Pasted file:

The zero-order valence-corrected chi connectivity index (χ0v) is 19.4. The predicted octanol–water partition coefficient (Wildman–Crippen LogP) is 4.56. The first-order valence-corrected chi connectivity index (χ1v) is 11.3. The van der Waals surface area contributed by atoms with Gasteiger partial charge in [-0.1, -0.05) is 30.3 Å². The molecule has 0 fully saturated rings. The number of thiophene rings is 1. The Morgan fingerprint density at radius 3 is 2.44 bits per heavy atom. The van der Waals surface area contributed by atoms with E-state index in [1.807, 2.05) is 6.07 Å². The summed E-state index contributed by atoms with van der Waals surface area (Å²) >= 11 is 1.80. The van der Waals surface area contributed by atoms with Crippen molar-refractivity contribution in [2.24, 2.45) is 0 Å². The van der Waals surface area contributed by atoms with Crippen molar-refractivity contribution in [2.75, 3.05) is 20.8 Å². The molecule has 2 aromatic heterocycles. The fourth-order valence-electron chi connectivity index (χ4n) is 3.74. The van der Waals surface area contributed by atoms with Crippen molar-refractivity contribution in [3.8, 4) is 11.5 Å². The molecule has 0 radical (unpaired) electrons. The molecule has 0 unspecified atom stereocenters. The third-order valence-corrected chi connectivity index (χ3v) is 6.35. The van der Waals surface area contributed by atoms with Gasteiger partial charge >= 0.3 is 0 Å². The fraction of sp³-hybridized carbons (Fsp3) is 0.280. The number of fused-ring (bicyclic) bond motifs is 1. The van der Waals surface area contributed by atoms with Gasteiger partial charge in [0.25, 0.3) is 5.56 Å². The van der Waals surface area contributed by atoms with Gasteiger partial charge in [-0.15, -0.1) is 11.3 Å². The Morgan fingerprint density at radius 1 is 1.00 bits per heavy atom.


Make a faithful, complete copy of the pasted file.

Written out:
The zero-order valence-corrected chi connectivity index (χ0v) is 19.4. The predicted octanol–water partition coefficient (Wildman–Crippen LogP) is 4.56. The first-order valence-corrected chi connectivity index (χ1v) is 11.3. The van der Waals surface area contributed by atoms with Gasteiger partial charge in [-0.1, -0.05) is 30.3 Å². The molecule has 0 fully saturated rings. The number of thiophene rings is 1. The Morgan fingerprint density at radius 3 is 2.44 bits per heavy atom. The van der Waals surface area contributed by atoms with E-state index in [1.807, 2.05) is 6.07 Å². The summed E-state index contributed by atoms with van der Waals surface area (Å²) >= 11 is 1.80. The van der Waals surface area contributed by atoms with Crippen molar-refractivity contribution in [2.24, 2.45) is 0 Å². The van der Waals surface area contributed by atoms with Crippen molar-refractivity contribution in [2.75, 3.05) is 20.8 Å². The molecule has 2 aromatic heterocycles. The fourth-order valence-electron chi connectivity index (χ4n) is 3.74. The van der Waals surface area contributed by atoms with Crippen molar-refractivity contribution in [3.8, 4) is 11.5 Å². The molecule has 0 radical (unpaired) electrons. The molecule has 0 unspecified atom stereocenters. The third-order valence-corrected chi connectivity index (χ3v) is 6.35. The van der Waals surface area contributed by atoms with Gasteiger partial charge >= 0.3 is 0 Å². The fraction of sp³-hybridized carbons (Fsp3) is 0.280. The number of fused-ring (bicyclic) bond motifs is 1. The van der Waals surface area contributed by atoms with Gasteiger partial charge in [0.25, 0.3) is 5.56 Å². The van der Waals surface area contributed by atoms with Gasteiger partial charge in [-0.15, -0.1) is 11.3 Å². The Morgan fingerprint density at radius 1 is 1.00 bits per heavy atom.